Yesterday’s Music History Monday post focused first on Igor Stravinsky’s arrangement and orchestration of The Star-Spangled Banner and the circumstances surrounding its having been, literally, “banned in Boston.” The post then went on to explore the decidedly non-American origin of the music of The Star-Spangled Banner. During the course of yesterday’s Music History Monday post, a link to a performance of Stravinsky’s arrangement was provided. That linked performance – by the London Symphony Orchestra conducted by Michael Tilson Thomas – is the first cut on the prescribed disc, “Stravinsky in America”, about which more will be said later in this post.
The hubbub surrounding Stravinsky’s arrangement of The Star-Spangled Banner is not the only time a performance of the anthem caused a scandal. After a quick review of yesterday’s post, I will present to you three other performances of The Star-Spangled Banner that made eyebrows arch and tsk-tsk-ers “tsk.”
The Star-Spangled Banner began its life as an English drinking song entitled Anacreon in Heav’n, the words of which celebrates the twin delights of Venus and Bacchus (sex and booze). Its music was written by a teenager named John Stafford Smith in the mid-1760s. Thus constituted, Anacreon in Heav’n was the official song of the Anacreontic Society, a London-based gentlemen’s club for amateur musicians. Fitted out with new words written in 1814 by a 35-year-old lawyer named Francis Scott Key (1779-1843), The Star-Spangled Banner was officially declared the national anthem of the United States on March 3, 1931.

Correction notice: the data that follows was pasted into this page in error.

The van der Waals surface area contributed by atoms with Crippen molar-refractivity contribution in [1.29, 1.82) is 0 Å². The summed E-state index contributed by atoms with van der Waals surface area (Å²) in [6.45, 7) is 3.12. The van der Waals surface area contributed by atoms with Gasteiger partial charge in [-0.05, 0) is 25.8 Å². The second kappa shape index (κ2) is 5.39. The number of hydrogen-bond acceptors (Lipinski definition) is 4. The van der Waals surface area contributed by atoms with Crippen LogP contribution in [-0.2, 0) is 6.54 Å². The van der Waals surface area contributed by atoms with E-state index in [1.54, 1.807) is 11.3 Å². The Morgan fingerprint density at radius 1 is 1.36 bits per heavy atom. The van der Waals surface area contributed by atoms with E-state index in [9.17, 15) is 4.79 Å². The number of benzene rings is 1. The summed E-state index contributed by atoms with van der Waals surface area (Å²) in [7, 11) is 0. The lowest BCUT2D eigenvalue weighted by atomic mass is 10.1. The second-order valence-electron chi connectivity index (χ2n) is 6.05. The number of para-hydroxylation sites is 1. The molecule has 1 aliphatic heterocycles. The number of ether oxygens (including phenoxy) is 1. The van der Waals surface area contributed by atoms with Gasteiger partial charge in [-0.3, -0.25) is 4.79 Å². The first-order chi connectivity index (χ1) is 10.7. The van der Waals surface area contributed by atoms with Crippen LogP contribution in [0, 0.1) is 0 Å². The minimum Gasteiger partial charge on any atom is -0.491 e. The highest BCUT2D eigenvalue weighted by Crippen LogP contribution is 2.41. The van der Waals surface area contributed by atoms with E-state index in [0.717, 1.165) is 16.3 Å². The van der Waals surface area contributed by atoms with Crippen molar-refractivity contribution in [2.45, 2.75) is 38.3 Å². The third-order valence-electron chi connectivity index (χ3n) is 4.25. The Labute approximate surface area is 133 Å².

Igor Stravinsky (1882-1971) was born in Oranienbaum, Russia, and raised in St. Petersburg. As a refugee from the Russian Revolution and Civil War, he lived in France from 1919 to 1939 (he became a French citizen in 1934). As a refugee from Germany’s invasion and occupation of France, he moved to Los Angeles in 1940 and became a citizen of the United States on December 28, 1945. …Become a Patron!